Entry level D-SLRs are responsible for conferring market leadership to brands. For years, Canon had wrapped up this end of the market very securely and in the process safeguarded its Number One position. A resurgent Nikon has, however, struck back and is now only a few percentage points short of Canon in world D-SLR market share.
Nikon’s D60 was getting a bit jaded and a replacement was overdue. Nikon has now announced the D3000, which will be Nikon’s cheapest D-SLR and sits below the recently announced D5000. A new Guide mode, Nikon’s Picture Controls, and a Retouch function are some of the new features that the D3000 promises.
DESIGN & BUILD QUALITY
The D3000 is a typical Nikon in design although smaller in size. It features a plastic body that is nicely wrapped in a textured ﬁ nish. The quality of ﬁ nish is basic, but not shoddy. Dimensions are (at 126x97x64mm) slightly larger than the Panasonic Lumix G1, which sets the benchmark in this area. The D3000 body weighs 485g without battery, memory card or body cap.
The D3000 surprisingly, sticks to the 10.3 MP DX format APS-C size CCD of its predecessor but upgrades the LCD to 3-inches with 230,000 dots resolution. The LCD monitor, however, is ﬁ xed. Particularly impressive is the fact that Nikon has provided 11 AF points (with one cross type sensor) in an entry level SLR. (The D60 had three points). Nikon has used the Multi-CAM 1000 AF module of the D5000 and the D90 in the D3000. A maximum continuous shooting speed of three frames per second is also impressive. Since the camera is aimed at the beginner, Nikon has introduced a new intelligent ‘Guide’ mode on the mode dial. This mode works like an on board tutor and via text on the LCD, navigates a beginner through various settings needed to achieve speciﬁ c results. Since quite a few novices rarely read instruction manuals, the Guide mode can indeed prove handy.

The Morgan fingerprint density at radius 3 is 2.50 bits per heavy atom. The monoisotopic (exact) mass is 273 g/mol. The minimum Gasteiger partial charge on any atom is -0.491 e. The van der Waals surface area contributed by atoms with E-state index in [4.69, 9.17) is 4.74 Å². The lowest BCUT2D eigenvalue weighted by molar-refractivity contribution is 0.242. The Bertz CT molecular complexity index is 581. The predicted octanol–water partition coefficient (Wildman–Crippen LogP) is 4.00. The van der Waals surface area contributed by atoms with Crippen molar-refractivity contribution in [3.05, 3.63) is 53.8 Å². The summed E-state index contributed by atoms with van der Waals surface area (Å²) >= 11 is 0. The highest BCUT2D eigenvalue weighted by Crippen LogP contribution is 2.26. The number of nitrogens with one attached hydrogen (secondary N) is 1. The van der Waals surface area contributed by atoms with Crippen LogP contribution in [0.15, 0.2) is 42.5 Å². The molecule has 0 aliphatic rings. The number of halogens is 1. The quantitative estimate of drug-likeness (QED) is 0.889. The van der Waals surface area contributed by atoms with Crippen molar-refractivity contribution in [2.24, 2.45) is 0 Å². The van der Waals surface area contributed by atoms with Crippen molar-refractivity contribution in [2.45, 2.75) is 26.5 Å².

Other features include dust reduction system, diopter correction, a choice of 3D Matrix Color Metering, self timer, all the standard exposure modes plus six scene modes, ± 5 EV exposure compensation and ISO sensitivity up to ISO 1600 or one stop above (i.e. ISO 3200).
Nikon’s Active D-Lighting feature available on other more expensive models is also included. The built in ﬂ ash can be switched off, if necessary. Flash compensation (-3 to + 3EV) is also available and the ﬂ ash has a Guide Number of 12m at ISO 100. All the usual White Balance settings are provided including ﬁ ne tuning of White Balance as well as manual setting. The D3000 accepts SD/SDHC cards.
There is no Live View nor is there a Video mode. Considering that the camera is aimed at a beginner, this is perhaps not a surprise.
Nikon has tried to make the D3000 as simple as possible. The 3-inch LCD monitor and the large type used do aid this process. The Guide mode, which is selectable from the Mode Dial has three selections viz. shoot, view/delete and set up. It certainly helps the newcomer to learn the main settings like aperture, shutter speed, ISO, White Balance etc. Because of the Guide mode, functions like ISO and WB selections are accessible only through the menu. However, direct access can be set through the customizable function button.
Given its light weight and compact size, the camera poses no problem on the handling front.